Trepanation, or trepanning, is the procedure whereby pressure in the head is relieved (or evil spirits released) by drilling a small hole in the skull. It has been around for thousands of years as evidenced by trepanned skulls discovered to be more than 7,000 years old.

This practice is still used in modern medicine for relieving intracranial pressure due to brain trauma, and some in search of enlightenment believe that drilling a hole in the skull will help achieve a new level of spiritual awakening by “opening the third eye.”

6. Hirudotherapy  

Image: Flickr / Oakley Originals

Hirudotherapy involves the use of medicinal leeches and, although leeches have been used for thousands of years for a wide range of ailments, they are currently applied in reconstructive surgery to help reattach severed body parts.

Leeches’ saliva contains chemicals that improve blood flow to the damaged tissue and have anticoagulant properties, which helps new tissue grow and capillaries regenerate. Demi Moore admitted to David Letterman (see video) that she also recruited the help of some “high level blood suckers” in a treatment that she claims detoxifies the blood. 

7. Maggot Debridement Therapy

Image: Flickr / benleto

Maggot therapy, also known as maggot debridement therapy (debridement is the removal of dead and damaged tissue), is a US FDA-approved treatment that uses maggots to remove necrotic flesh in cases such as diabetic ulcers, burns or gangrene. Medicinal maggots, which are blowfly larvae, only eat rotting flesh and further work to help heal wounds by secreting antibacterial chemicals.

Maggot therapy was used during WWI to treat wounds before antibiotics were widely available but lost popularity with the advent of more advanced medical techniques. It has since seen a comeback with doctors turning to it when antibiotics have been ineffective.
National Geographic Video: http://www.youtube.com/watch?v=6Xt6NWkgydM

8. Bee Sting Therapy

Image: Flickr / Shawn Caza

Apitherapy is the medical use of honeybee products, including honey, pollen, royal jelly and venom – used in bee sting therapy.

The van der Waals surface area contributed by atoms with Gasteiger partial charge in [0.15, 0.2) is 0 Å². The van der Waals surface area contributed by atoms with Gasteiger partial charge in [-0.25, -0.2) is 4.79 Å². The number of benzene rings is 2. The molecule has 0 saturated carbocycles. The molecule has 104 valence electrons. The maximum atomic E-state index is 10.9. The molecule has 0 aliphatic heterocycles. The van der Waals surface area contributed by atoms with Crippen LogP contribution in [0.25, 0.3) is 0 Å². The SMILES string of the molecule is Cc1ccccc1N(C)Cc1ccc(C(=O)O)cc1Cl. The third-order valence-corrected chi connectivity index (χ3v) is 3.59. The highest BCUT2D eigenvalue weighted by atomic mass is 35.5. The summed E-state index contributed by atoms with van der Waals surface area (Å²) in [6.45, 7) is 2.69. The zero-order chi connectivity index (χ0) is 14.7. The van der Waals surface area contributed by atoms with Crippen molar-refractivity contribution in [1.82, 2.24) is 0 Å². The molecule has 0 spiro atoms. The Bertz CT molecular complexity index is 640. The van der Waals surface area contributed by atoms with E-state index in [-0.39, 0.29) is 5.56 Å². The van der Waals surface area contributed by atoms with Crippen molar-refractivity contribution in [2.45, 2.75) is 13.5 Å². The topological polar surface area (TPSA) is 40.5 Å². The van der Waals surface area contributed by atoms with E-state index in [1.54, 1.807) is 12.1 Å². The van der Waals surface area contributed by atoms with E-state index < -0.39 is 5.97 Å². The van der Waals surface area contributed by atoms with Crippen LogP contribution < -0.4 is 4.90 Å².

Bee sting therapy has become an alternative treatment for patients suffering from debilitating diseases such as multiple sclerosis (MS) and arthritis, with practitioners touting the anti-inflammatory properties of melittin, a component of bee venom. Although many patients swear by the treatment’s effectiveness (watch this video of one MS sufferer who is stung hundreds of times per week) the MS Society of Canada does not endorse it.

9. Neti Pots

Image: Flickr / *debris*

A neti pot looks like a little teapot and is used to clear out the sinuses. Saline solution from the pot is poured into the nose through one nostril, irrigating the nasal cavity, and comes out of the other nostril.

The treatment, which is hundreds of years old, recently saw a surge in popularity after being featured on an episode of the Oprah Winfrey Show where medical expert Dr. Oz said it was effective at relieving sinus pain and congestion. But this treatment doesn’t come without risks: an ABC News story reported that overuse of the neti pot could leave users prone to sinus infections.

If you are indeed brave enough to try any these natural health remedies, one thing proponents of alternative health care do agree on is that until scientific evidence for their efficacy is unearthed, you're best to ingest a large does of faith along with them.